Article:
"little bits of something still alive..."
On July 18th, I'm celebrating the birthday of the Russian writer, Nathalie Sarraute (1900-1999). She's primarily known as a novelist, but the book of hers that has most influenced me as a writer is Childhood (1983), a memoir of sorts, about the first twelve years of her life. Sarraute wrote this when she was in her early 80s, far, far from the time of the events she was remembering, which presented challenges for her. What is a writer to do about lost or decayed memories and no one left who can help one fill in the gaps? Sarraute's solution was to write Childhood in what she calls her ''predialogue'' style, which she defined as one that captured the ''little bits of something still alive'' on the border of consciousness, ''something prior to language -- a sensation, a perception.'' She said that these feelings must be caught before she had a chance to label them with adult words, because adult words both falsify experience and render it traumatizing. Sarraute also spoke of her writing as a ''sub-conversation,'' through which she captured and conveyed half-formed ideas and feelings in often hesitant dialogue. She uses an interlocutor throughout the text to question the validity of her memories.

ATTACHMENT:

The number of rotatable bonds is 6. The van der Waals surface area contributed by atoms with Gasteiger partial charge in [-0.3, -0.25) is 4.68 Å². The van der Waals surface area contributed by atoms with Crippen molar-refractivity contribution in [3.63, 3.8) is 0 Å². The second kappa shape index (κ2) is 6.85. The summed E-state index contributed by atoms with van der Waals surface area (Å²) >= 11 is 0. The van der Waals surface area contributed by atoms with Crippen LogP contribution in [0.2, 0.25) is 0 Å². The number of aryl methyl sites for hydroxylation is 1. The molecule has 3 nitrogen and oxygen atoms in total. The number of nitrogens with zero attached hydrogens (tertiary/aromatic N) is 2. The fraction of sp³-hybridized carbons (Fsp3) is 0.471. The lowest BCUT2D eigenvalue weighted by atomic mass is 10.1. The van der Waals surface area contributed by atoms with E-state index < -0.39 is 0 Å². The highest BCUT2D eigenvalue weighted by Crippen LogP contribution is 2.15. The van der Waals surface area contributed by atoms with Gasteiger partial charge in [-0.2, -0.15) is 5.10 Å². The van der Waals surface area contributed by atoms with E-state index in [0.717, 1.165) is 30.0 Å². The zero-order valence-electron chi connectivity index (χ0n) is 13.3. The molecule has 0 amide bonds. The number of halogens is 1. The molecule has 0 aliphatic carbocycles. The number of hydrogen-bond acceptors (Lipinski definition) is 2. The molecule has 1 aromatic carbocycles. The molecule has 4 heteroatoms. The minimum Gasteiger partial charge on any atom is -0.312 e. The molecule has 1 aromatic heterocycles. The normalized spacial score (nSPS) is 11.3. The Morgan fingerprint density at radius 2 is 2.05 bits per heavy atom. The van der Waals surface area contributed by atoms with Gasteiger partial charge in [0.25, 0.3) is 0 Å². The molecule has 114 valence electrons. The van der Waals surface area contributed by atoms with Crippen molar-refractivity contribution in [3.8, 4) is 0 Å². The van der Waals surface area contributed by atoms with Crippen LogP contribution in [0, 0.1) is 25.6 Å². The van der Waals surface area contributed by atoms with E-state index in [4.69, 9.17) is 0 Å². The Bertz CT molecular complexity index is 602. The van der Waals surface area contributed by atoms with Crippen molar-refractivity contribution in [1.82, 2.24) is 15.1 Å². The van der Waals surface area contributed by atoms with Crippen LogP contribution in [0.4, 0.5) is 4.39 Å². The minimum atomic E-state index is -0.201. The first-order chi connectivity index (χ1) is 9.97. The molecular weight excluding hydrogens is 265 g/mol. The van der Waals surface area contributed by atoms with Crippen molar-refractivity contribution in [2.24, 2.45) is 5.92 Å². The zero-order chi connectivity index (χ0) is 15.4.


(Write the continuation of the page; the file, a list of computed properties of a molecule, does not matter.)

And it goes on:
This summer I've been working on an essay about a 14-month period when I was four and five that my family lived in Lincoln, Nebraska. My very young parents were terribly homesick for our hometown of Burlington, Iowa, terribly unhappy, and broke most of the time. The mood and content of my memories of this period are quite unlike those of other periods in my childhood, which long puzzled me. I hoped that I'd come to understand why that was if I wrote an essay about this time.
At least once a week, I walk on the MoPac Trail that cuts through the heart of the old neighborhood south of UNL's agricultural campus. It used to be that when I passed the apartment where my family lived during this hazy and unhappy time, I only felt sadness and nostalgia. But now I feel more. Following Sarraute's example, I've reentered that time by attending to the emotions and sensations that surround my memories of it. This less cerebral, less information-based approach than I usually employ when writing about the past has evoked even more memories, some of which are surprisingly pleasant. What has resulted may be the most heart-filled and vulnerable essay I've ever written. My gratitude to Nathalie Sarraute for showing me how to do this!